Dear Ali: I couldn't help but notice men here have a lot of the same names: Mohammed, Ahmed, Zayed, etc. Why is this? Doesn't it lead to confusion? BT, Abu Dhabi Dear BT: Hey, I resemble that remark! But you are right to note that the same names are used, especially for boys. This is because the holy Quran and the Prophet Mohammed's (PBUH) hadiths guided and recommended to Muslims what names to consider. Appropriate names are those of prophets as well as the 99 qualitative names for Allah, such as my father's name, Abdul Karim, which means "the servant of the most generous (God)". We consider these names as blessed names. A study made a year ago showed that more than 70 per cent of Emirati students have one of 10 names or a variation thereof: Mohammed, Khalifa, Abdullah, Ahmed, Ali, Saeed, Rashed, Sultan, Salem, Khaled. What surprised me was that four of the top five names would also have been the top names in the 10th century. Now that's longevity.
With all that duplication, we have tricks to keep us apart (made especially tough for expatriates, I'm sure, by the fact we all wear the same coloured clothing). For instance, if you came into my coffee shop, I would introduce you to my regulars, whom I would refer to by their eldest children's names. So if you had a son named John, you would become Abu John (or if you were female, Umm John, which means father or mother of John). You might also have noticed how we refer to almost everyone by their first names, in contrast to Western countries, such as Germany, where last names rule in polite company. In the Gulf, you might say your name is like your business card. You might not be comfortable with Arabic names, so make sure you have the speaker repeat their name slowly so you can get it. Repeat it for them as often as you can comfortably fit it in to conversation. We feel uncomfortable just saying, "Hey" to people we know, even if we have only met someone once. Watch this space next week for another question about Arabic names, this time about the meaning of common female names.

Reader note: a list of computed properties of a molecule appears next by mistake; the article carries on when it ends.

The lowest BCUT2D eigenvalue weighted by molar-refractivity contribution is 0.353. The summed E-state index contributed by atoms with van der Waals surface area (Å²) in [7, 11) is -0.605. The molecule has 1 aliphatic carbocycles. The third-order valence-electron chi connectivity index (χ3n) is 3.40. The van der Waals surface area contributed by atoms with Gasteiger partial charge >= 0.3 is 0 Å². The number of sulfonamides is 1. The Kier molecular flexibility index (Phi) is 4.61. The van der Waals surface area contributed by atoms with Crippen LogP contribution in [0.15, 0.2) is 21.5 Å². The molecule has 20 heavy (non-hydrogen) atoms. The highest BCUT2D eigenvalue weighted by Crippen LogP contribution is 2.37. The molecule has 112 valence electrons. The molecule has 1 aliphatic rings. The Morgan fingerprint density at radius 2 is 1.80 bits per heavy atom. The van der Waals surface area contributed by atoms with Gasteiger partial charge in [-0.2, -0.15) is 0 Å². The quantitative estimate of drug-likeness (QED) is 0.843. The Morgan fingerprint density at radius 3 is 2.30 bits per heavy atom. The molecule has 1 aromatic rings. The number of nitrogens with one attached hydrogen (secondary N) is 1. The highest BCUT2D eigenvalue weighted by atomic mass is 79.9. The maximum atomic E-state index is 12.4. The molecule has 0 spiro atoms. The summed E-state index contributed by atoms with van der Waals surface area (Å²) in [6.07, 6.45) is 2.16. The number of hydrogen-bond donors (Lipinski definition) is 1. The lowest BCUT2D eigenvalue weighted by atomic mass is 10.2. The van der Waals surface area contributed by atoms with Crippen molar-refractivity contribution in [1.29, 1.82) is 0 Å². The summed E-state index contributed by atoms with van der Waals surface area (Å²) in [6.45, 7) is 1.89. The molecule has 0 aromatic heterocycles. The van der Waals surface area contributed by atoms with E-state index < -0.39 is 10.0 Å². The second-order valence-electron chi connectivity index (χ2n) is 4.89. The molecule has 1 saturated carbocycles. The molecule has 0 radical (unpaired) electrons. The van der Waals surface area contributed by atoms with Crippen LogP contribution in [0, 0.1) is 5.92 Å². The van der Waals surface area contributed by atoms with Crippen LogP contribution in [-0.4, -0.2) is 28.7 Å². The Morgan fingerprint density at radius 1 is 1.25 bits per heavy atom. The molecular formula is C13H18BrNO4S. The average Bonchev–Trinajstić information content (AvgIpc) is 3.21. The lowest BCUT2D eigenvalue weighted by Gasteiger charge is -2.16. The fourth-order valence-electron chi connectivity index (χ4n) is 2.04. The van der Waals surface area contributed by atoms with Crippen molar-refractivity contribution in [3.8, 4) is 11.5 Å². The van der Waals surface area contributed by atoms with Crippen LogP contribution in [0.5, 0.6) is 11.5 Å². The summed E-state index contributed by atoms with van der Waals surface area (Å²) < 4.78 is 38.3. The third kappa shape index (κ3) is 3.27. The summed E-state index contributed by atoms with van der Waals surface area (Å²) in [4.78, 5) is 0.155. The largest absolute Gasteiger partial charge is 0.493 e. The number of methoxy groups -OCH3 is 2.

Dear Ali: If you had to give a visitor your No 1 hidden treasure of Abu Dhabi, a place no one knows about, what would it be? JC, New York City Dear JC: Well, if I tell you it wouldn't be a secret now, would it? But seriously, I'm not sure if you're talking about a place to visit or a hole-in-the-wall restaurant, so I'll give you one of each.
Sheikh Khalifa Park is on Salam Street, near the Ministry of Labour and right next to my flat. The park is a great place to take the family; it has a very royally designed fountain and a train you can ride around the park in. But the hidden gem is the Abu Dhabi Maritime Museum. An electric carriage takes visitors on a tour of Abu Dhabi's pearl diving past and the discovery of oil through to the present day and on to the future. The whole ride takes 10 minutes, but it is really well done. You can choose Arabic or English as the language you want to hear the tour in. Afterwards, take in one of the city's best aquariums. It's not exactly booming, probably because nobody knows of it - until now.
If you want to experience the art of eating with your hand Gulf-style, I recommend checking out Saudi Kitchen in the Gava Hotel (Mina area; 02 642 5667). Try the madfoon (lamb and rice dish cooked in the ground for hours), or the mandi, another lamb or chicken and rice dish. You will thank me.
Arabic: Ta faddal English: Here you go. Sit down, please. Helen: Hey, Ali, may I have your pen for a second please? Ali: Of course. Ta faddali. Here you go. Helen: Thank you, Ali. Ali: You're welcome. Ta faddal is also used while guiding or escorting someone to the chair they will sit on. For example, Helen might say, "Oh, Ali. Please come in, ta faddal." For a group of people, you say "ta faddaloo".